Focus 01: The Immediate Reality: Cleanliness

Over the coming weeks we will serialise into daily, bite sized snippets all chapters within our FOCUS series of reports that explore THE NEW ROLE OF PHYSICAL RETAIL.

Today’s topic is THE IMMEDIATE REALITY: CLEANLINESS

One thing that everyone has learnt throughout this pandemic, is that you can’t predict the ‘future of retail’. But what you can do, is use this opportunity to force a re-think.

Consumers want to feel safe within store environments, for space to be clean and easily kept that way with minimal clutter, hygienic product display and products that do not feel as though they have been handled by multiple people.

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As consumers return to stores cleanliness is at the forefront of their minds, but for brands and retailers it is a challenge cleaning what is ‘unseen’. Shoppers will leave their mark wherever they go, and establishing where to focus cleaning resource for both consumer safety and reassurance is a significant task. Shoppers will be thinking ‘what have I touched, and who has touched this before me?’.

Many brands and retailers struggled to keep stores clean and tidy in normal circumstances, but coronavirus has significantly increased the challenge:

  • Being able to clean efficiently includes reducing clutter and nonessential elements on the shop floor.
  • Shoppers opening doors, using lifts, picking up product and using service and payment desks are just some of the actions in store that involve touching surfaces, and could be touched by hundreds of people every day.
  • It is not practical to clean all surfaces every time they have been touched and many surfaces will be missed, but equally conscientious shoppers will make an effort to touch fewer surfaces, in the short term at least.
  • Some sectors will face greater challenges than others; it is accepted in jewellery stores to have product in glass cabinets, whereas fashion retailers face far greater challenges where product is ‘tried on’ and difficult to clean.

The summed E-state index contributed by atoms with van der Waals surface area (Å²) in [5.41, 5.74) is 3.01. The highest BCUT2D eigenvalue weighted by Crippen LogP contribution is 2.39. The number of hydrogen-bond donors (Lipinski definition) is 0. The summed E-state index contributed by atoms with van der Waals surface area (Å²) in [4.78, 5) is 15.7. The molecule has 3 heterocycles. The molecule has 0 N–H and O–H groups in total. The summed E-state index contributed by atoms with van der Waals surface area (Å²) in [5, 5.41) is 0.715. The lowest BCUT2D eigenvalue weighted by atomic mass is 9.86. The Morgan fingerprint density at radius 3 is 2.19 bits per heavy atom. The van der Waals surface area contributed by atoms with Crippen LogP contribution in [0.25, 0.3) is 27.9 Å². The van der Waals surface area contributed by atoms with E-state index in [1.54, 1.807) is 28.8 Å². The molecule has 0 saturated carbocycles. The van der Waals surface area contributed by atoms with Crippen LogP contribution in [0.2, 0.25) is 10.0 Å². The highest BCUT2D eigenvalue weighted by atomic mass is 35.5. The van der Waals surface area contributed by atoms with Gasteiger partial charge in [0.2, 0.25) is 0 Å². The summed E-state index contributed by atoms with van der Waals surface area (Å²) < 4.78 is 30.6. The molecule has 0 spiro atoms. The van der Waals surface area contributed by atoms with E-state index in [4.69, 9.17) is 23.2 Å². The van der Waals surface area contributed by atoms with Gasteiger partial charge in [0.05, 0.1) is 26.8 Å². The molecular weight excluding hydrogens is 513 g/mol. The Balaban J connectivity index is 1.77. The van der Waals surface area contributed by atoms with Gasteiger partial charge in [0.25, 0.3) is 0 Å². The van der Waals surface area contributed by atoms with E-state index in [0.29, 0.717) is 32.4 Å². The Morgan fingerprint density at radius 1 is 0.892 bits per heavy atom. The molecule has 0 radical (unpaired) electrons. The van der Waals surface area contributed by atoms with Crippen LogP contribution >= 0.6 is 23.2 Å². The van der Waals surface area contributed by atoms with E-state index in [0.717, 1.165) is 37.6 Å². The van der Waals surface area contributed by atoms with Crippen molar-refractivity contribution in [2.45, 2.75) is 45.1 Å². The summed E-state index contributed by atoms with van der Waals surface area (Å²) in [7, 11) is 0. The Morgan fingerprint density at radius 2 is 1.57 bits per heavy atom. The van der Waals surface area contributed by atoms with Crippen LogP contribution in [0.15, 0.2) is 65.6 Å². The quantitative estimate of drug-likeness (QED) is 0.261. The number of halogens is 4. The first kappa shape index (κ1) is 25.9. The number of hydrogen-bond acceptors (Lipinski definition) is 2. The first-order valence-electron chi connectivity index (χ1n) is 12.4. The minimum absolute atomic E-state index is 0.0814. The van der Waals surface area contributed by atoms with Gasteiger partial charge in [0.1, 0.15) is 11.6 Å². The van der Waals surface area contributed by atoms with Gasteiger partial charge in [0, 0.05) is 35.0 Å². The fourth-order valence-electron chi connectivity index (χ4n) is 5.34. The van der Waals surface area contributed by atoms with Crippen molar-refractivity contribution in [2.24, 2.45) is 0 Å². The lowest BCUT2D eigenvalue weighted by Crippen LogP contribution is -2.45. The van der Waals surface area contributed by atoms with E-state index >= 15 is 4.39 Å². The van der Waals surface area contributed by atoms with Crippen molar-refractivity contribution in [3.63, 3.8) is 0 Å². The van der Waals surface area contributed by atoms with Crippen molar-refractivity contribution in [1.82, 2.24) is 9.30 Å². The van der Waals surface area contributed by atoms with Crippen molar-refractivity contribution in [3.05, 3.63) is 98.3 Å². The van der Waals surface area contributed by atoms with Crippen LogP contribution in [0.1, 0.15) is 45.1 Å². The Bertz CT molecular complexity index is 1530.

• Some existing self-serve operations in store may also need to move to an assisted model within the short term queues for ‘basket only’ customers.

Despite the challenges faced by brands and retailers, shoppers will expect high standards of cleanliness in store, and won’t go back unless they are reassured that everything within reason is being done to keep stores clean and hygienic.

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Although having high standards of cleanliness in store will come at a cost, consumers will go to the stores of brands and retailers that get it right and will avoid those who don’t. However, there are several ways brands and retailers can make their consumers feel safe in store.

  • Ensure in-store cleaning is visible to shoppers, with dedicated cleaning teams rather than store staff periodically wiping down surfaces.
  • Develop slick and efficient cleaning regimes, presenting in store cleaning teams to shoppers in a friendly way to instil comfort and reassurance.
  • Explore new ways that shoppers can view and experience products without direct contact.
  • Explore the principle of ‘promotors’ that demonstrate products for shoppers, limiting the amount of human contact.
  • Explore how to provide ‘fresh/ untouched’ products to shoppers, without excessive packaging.
  • Explore implementing an efficient process to allow ‘touched’ products to be quarantined on rotation to reduce risk.

With our extensive knowledge of store operations and helping brands and retailers implement in store strategy, we are able to support you in creating easy-to follow guidelines for maintaining cleanliness in store that result in winning consumer trust, which is critical as stores open following lockdown.

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As consumers start to return to stores, what can you do now to turn challenges into opportunities that maximise the comfort and safety of staff and shoppers and provide an experience in store that will keep consumers coming back.

Get in touch if you would like to arrange a virtual workshop with our founding Directors Adrian & Jenny to see how we can help you work through your opportunities, or download the full document HERE

Lucy

Lucy Moore

30th June 2020